- Phileas Fogg, by this resolution, inevitably sacrificed himself; he pronounced his own doom. The delay of a single day would make him lose the steamer at New York, and his bet would be certainly lost. But as he thought, "It is my duty," he did not hesitate.
- The commanding officer of Fort Kearney was there. A hundred of his soldiers had placed themselves in a position to defend the station, should the Sioux attack it.
- "Sir," said Mr. Fogg to the captain, "three passengers have disappeared."
"Dead?" asked the captain.
- "Dead or prisoners; that is the uncertainty which must be solved. Do you propose to pursue the Sioux?"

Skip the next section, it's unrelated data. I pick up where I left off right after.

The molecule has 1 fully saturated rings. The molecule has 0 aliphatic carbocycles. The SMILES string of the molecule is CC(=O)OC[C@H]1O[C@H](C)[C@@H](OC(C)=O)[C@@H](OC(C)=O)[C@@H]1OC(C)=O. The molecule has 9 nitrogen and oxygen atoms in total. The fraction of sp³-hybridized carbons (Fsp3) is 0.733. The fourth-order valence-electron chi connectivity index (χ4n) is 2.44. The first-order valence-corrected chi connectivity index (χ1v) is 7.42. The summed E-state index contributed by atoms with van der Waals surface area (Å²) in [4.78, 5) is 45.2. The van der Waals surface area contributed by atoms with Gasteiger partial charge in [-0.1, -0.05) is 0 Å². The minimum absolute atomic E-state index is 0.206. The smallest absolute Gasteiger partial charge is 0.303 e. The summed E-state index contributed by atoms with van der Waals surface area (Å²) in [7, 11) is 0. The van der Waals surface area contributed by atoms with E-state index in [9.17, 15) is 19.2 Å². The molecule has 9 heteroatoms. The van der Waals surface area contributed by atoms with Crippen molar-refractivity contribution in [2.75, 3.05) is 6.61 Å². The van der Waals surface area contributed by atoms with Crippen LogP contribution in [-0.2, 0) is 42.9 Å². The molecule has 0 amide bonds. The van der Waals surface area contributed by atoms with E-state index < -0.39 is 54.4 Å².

- "That's a serious thing to do, sir," returned the captain. "These Indians may retreat beyond the Arkansas, and I cannot leave the fort unprotected."
"The lives of three men are in question, sir," said Phileas Fogg.
"Doubtless; but can I risk the lives of fifty men to save three?"
- "I don't know whether you can, sir; but you ought to do so."
"Nobody here," returned the other, "has a right to teach me my duty."